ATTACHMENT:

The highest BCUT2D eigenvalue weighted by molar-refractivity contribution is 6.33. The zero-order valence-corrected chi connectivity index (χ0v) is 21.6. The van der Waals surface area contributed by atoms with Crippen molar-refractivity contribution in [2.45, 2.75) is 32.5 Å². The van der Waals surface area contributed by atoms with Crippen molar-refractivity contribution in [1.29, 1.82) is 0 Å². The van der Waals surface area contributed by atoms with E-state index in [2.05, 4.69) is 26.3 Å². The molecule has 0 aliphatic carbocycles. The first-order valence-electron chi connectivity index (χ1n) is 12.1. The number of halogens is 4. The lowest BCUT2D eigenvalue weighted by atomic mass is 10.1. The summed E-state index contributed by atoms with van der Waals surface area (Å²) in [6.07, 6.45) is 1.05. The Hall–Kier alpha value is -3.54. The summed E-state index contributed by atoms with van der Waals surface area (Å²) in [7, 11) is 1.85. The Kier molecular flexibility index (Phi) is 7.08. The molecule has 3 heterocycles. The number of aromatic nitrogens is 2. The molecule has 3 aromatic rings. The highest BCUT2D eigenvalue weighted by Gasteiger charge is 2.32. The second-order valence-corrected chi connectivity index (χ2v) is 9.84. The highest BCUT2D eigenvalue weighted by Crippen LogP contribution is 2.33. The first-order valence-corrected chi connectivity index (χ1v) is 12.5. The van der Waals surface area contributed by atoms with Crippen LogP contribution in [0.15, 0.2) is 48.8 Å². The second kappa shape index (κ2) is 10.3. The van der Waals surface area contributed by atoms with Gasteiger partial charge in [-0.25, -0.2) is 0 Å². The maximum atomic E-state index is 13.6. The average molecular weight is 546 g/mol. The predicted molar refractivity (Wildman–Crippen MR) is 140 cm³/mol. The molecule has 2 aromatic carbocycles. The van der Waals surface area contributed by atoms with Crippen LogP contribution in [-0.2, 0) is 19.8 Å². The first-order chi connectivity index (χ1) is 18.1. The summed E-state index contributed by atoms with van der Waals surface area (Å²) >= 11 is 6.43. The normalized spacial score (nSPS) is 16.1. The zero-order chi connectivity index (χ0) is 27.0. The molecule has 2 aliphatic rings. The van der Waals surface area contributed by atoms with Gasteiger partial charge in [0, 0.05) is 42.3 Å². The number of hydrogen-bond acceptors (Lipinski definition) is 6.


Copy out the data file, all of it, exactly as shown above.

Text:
The highest BCUT2D eigenvalue weighted by molar-refractivity contribution is 6.33. The zero-order valence-corrected chi connectivity index (χ0v) is 21.6. The van der Waals surface area contributed by atoms with Crippen molar-refractivity contribution in [2.45, 2.75) is 32.5 Å². The van der Waals surface area contributed by atoms with Crippen molar-refractivity contribution in [1.29, 1.82) is 0 Å². The van der Waals surface area contributed by atoms with E-state index in [2.05, 4.69) is 26.3 Å². The molecule has 0 aliphatic carbocycles. The first-order valence-electron chi connectivity index (χ1n) is 12.1. The number of halogens is 4. The lowest BCUT2D eigenvalue weighted by atomic mass is 10.1. The summed E-state index contributed by atoms with van der Waals surface area (Å²) in [6.07, 6.45) is 1.05. The Hall–Kier alpha value is -3.54. The summed E-state index contributed by atoms with van der Waals surface area (Å²) in [7, 11) is 1.85. The Kier molecular flexibility index (Phi) is 7.08. The molecule has 3 heterocycles. The number of aromatic nitrogens is 2. The molecule has 3 aromatic rings. The highest BCUT2D eigenvalue weighted by Gasteiger charge is 2.32. The second-order valence-corrected chi connectivity index (χ2v) is 9.84. The highest BCUT2D eigenvalue weighted by Crippen LogP contribution is 2.33. The first-order valence-corrected chi connectivity index (χ1v) is 12.5. The van der Waals surface area contributed by atoms with Crippen LogP contribution in [0.15, 0.2) is 48.8 Å². The second kappa shape index (κ2) is 10.3. The van der Waals surface area contributed by atoms with Gasteiger partial charge in [-0.25, -0.2) is 0 Å². The maximum atomic E-state index is 13.6. The average molecular weight is 546 g/mol. The predicted molar refractivity (Wildman–Crippen MR) is 140 cm³/mol. The molecule has 2 aromatic carbocycles. The van der Waals surface area contributed by atoms with Crippen LogP contribution in [-0.2, 0) is 19.8 Å². The first-order chi connectivity index (χ1) is 18.1. The summed E-state index contributed by atoms with van der Waals surface area (Å²) >= 11 is 6.43. The normalized spacial score (nSPS) is 16.1. The zero-order chi connectivity index (χ0) is 27.0. The molecule has 2 aliphatic rings. The van der Waals surface area contributed by atoms with Gasteiger partial charge in [0, 0.05) is 42.3 Å². The number of hydrogen-bond acceptors (Lipinski definition) is 6.